Karl Termini’s worktable holds pieces of glass, metal and rubber, from glass tubes and pipettes to flasks, funnels and columns. Some are intricately crafted together in systems that are headed to research spaces in Baker Lab. Others are works in progress.
Next to it all is a stack of research papers. And somewhere in the office is his advanced organic chemistry textbook; he’s studying independently for the class this semester and has a test coming up.
“Every day is a chance to learn something,” said Termini, the scientific glass blower for the Department of Chemistry and Chemical Biology in the College of Arts and Sciences (A&S). “Someone will come in with a challenge and they’ll need me to figure out how to do it. I take pride in coming up with a solution. That’s my favorite part.”
Termini manages a host of orders for scientists across campus, many who require custom-made glass equipment. His work saves the departments money and time and ensures that scientists get exactly what they need.
“The success of my project depended on the use of a specialized solid-addition funnel that didn’t exist in the catalogues,” said Kaitlyn MacMillan, a graduate student in the lab of Phillip Milner, assistant professor of chemistry and chemical biology in A&S. “It is cool to think that I am the only person in the world doing this type of work because I am using custom-made glassware handcrafted by Karl.”
Termini also brainstorms ideas for new types of glassware designs with members of Milner’s lab. “He is incredibly dedicated and hardworking, which is reflected in him successfully securing a grant to support his workshop in just his first year here,” Milner said.
On a typical day, 20 to 30 researchers will stop by with projects to be created or fixed; faculty and grad students text him for help with problems they need to solve.
Gabrielle Illava ’17, M.S. ’20, a doctoral student in the lab of Nozomi Ando, associate professor of chemistry and chemical biology in A&S, said Termini is genuinely interested in understanding the intricacies of her research.
“When we were sent defective flasks, he not only fixed them but reached out directly to someone he knew at the company to let them know what the problem was,” she said.
Before he joined Cornell last year, Termini worked for himself as a glassblower for 22 years, doing projects for individuals and industry and training with highly-respected scientific glassblowers. He’s part of the American Scientific Glassblowers Society, a group of about 400 members who consult with each other on some of their more complicated projects.
Scientific glassblowers work with borosilicate glass, quartz or other glass substrates, both of which are more resistant than traditional soda-lime glass, or “soft glass,” to the shocks and wild temperature swings that can happen in experiments.
“Karl always has time to teach us some of the fascinating chemistry, mechanics and physics – such as expansion coefficients – that he uses day to day in order to invent intricate apparatuses with enough durability to withstand the harsh conditions we chemists regularly subject them to,” said Netgie Laguerre, a graduate student in the lab of Todd Hyster, associate professor of chemistry and chemical biology in A&S.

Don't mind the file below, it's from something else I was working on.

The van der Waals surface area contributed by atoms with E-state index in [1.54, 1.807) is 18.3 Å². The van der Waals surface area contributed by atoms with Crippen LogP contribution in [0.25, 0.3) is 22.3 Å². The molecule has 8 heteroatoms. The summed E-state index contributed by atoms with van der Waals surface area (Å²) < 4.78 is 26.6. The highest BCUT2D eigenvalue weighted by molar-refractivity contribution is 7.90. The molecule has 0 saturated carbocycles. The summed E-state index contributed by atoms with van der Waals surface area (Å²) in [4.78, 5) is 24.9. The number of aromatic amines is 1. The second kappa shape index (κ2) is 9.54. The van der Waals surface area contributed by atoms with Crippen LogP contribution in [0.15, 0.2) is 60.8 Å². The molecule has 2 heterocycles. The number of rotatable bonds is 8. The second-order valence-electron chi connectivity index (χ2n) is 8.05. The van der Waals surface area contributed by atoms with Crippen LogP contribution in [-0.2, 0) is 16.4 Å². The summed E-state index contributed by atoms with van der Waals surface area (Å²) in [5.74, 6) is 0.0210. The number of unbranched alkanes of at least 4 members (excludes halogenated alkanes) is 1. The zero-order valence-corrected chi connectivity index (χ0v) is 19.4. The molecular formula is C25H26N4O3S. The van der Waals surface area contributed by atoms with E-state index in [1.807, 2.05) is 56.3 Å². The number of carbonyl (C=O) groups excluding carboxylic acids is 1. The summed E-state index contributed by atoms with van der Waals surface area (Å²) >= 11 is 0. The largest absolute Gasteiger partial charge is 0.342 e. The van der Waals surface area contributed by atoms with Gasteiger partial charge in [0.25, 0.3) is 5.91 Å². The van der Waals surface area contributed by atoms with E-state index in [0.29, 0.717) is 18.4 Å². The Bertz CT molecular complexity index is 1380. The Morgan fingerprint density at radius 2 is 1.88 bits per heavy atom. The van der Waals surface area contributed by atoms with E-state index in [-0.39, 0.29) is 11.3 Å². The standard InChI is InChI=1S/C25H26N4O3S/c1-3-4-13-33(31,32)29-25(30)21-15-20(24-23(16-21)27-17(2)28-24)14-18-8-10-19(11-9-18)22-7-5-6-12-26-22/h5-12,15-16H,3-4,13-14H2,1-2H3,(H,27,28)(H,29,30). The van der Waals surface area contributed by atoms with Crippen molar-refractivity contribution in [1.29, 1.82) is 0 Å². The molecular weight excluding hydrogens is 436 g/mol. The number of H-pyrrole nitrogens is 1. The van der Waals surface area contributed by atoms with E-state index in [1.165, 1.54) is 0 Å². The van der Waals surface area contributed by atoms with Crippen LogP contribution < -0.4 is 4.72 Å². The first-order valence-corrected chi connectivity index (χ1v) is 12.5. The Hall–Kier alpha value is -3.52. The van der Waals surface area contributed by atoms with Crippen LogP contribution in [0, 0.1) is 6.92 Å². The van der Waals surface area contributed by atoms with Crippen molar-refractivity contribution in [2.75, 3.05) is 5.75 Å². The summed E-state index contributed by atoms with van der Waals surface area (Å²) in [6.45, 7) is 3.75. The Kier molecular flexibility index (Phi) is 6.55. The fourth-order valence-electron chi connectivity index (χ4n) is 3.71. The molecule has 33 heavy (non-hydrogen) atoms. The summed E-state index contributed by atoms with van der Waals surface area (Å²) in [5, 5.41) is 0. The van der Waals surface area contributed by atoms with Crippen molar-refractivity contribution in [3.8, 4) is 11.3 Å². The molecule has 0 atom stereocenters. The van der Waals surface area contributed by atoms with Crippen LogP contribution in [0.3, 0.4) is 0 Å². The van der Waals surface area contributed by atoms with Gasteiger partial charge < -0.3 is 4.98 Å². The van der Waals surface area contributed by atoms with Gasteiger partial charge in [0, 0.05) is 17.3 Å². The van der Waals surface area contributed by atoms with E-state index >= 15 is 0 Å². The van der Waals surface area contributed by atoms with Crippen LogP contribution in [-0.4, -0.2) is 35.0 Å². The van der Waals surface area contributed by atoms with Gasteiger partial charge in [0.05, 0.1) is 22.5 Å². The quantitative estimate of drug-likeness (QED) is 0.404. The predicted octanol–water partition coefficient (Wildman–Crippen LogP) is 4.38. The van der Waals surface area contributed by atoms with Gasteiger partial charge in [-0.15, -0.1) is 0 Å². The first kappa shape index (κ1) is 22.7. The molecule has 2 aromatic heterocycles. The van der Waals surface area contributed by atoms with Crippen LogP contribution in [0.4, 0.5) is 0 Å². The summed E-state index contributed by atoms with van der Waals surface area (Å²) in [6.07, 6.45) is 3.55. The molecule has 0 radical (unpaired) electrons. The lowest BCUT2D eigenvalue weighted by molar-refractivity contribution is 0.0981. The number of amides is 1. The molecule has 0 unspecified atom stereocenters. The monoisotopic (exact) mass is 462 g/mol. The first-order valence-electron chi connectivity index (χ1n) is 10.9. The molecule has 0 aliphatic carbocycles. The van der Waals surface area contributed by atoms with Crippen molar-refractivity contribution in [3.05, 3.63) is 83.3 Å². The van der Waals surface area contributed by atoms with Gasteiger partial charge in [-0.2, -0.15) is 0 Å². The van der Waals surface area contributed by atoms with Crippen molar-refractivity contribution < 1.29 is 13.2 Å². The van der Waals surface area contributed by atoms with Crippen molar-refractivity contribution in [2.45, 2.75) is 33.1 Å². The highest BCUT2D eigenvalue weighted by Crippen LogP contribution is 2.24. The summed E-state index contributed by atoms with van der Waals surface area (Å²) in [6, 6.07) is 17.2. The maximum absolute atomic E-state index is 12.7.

Upon joining Cornell, Termini quickly refurbished the glass shop at minimal cost, repairing two lathes, computerizing a kiln and bringing in some of his own torches and equipment, said Brian Crane, the George W. and Grace L. Todd Professor of Chemistry and chair of the department. Termini also used his contacts at large glass companies and his experience in the private sector to negotiate more favorable purchasing agreements, Crane said.
Termini’s services and interests do not end with the products he produces, Crane said. “He also installs gas lines, fixes vacuum systems and works with students to design experimental apparatuses to best serve their needs.”
Termini’s shop includes two glassblowing lathes that allow him to rotate and heat a piece of glass while blowing it into shape. He works with glass heated to 4,500 degrees Fahrenheit or higher, depending on the type of glass. He also uses smaller bench burners if rotation isn’t needed. There are goggles, gloves and safety equipment too.
“I’ve always wanted to have the freedom to be my own person and that’s how I feel when I’m working,” Termini said. “There’s a meditative quality to it. My body is in motion and my mind is at ease.”
Termini said he’s never called himself an artist, rather a skilled craftsman who “once in a
while stumbles into art,” he said. “This isn’t about what it looks like, but about what it does.”
Sydney Liu ’23, a biology and society major in A&S, works six hours a week in the shop, producing the tubes most commonly used by researchers. “Glass blowing made up a lot of my high school life,” she said. “I missed it a lot, so when I found out about the glass shop, I reached out to apply.”
While Termini says he prides himself on being creative and productive, he’s also happy that the glass shop has become a popular hang-out for graduate students and faculty alike. He always has donuts on hand and an ear to listen to their concerns, whether they relate to chemistry or to life. “I’m kind of like a hairdresser or a bartender,” he said.
Crane agrees. “Under his direction, the glass shop has become a center of interaction and camaraderie in our department,” he said.
Termini said he appreciates that his work could help solve some of today’s greatest challenges.
“The researchers are building off of each other’s thoughts and inspirations and it’s cool to be a part of that system,” he said. “The ultimate goal is slowing the destruction of the planet, create better medicines or better plastics. To be a little tiny piece of that is very gratifying.”
Kathy Hovis is a writer for the College of Arts and Sciences.